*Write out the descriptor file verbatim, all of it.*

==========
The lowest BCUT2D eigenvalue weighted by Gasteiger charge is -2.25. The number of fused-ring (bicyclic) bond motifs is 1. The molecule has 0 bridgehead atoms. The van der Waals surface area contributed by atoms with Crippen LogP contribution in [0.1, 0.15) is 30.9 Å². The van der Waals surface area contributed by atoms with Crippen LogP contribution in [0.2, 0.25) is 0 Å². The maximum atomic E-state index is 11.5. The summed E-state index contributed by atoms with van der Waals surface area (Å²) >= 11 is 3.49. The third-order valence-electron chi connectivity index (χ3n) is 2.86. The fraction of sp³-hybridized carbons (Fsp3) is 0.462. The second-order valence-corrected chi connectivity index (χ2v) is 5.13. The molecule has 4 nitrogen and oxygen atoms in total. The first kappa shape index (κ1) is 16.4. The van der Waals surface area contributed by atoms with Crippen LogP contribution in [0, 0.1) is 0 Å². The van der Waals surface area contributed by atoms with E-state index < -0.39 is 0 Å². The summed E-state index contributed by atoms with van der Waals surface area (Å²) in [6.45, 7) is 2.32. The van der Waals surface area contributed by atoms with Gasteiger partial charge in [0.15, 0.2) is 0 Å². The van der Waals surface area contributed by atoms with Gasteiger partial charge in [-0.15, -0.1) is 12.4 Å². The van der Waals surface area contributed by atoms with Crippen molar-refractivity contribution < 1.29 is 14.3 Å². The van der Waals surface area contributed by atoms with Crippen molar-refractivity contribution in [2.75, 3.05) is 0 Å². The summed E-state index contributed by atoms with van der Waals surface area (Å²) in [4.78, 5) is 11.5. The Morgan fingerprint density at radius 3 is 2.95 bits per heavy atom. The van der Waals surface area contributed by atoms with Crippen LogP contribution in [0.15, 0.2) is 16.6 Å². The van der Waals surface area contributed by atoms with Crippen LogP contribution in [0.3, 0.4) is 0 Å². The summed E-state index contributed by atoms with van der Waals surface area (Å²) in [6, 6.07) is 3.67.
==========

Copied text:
The lowest BCUT2D eigenvalue weighted by Gasteiger charge is -2.25. The number of fused-ring (bicyclic) bond motifs is 1. The molecule has 0 bridgehead atoms. The van der Waals surface area contributed by atoms with Crippen LogP contribution in [0.1, 0.15) is 30.9 Å². The van der Waals surface area contributed by atoms with Crippen LogP contribution in [0.2, 0.25) is 0 Å². The maximum atomic E-state index is 11.5. The summed E-state index contributed by atoms with van der Waals surface area (Å²) >= 11 is 3.49. The third-order valence-electron chi connectivity index (χ3n) is 2.86. The fraction of sp³-hybridized carbons (Fsp3) is 0.462. The second-order valence-corrected chi connectivity index (χ2v) is 5.13. The molecule has 4 nitrogen and oxygen atoms in total. The first kappa shape index (κ1) is 16.4. The van der Waals surface area contributed by atoms with Crippen LogP contribution in [0, 0.1) is 0 Å². The van der Waals surface area contributed by atoms with E-state index < -0.39 is 0 Å². The summed E-state index contributed by atoms with van der Waals surface area (Å²) in [6.45, 7) is 2.32. The van der Waals surface area contributed by atoms with Gasteiger partial charge in [0.15, 0.2) is 0 Å². The van der Waals surface area contributed by atoms with Gasteiger partial charge in [-0.15, -0.1) is 12.4 Å². The van der Waals surface area contributed by atoms with Crippen molar-refractivity contribution < 1.29 is 14.3 Å². The van der Waals surface area contributed by atoms with Crippen molar-refractivity contribution in [2.75, 3.05) is 0 Å². The summed E-state index contributed by atoms with van der Waals surface area (Å²) in [4.78, 5) is 11.5. The Morgan fingerprint density at radius 3 is 2.95 bits per heavy atom. The van der Waals surface area contributed by atoms with Crippen LogP contribution in [0.15, 0.2) is 16.6 Å². The van der Waals surface area contributed by atoms with Crippen LogP contribution in [0.3, 0.4) is 0 Å². The summed E-state index contributed by atoms with van der Waals surface area (Å²) in [6, 6.07) is 3.67.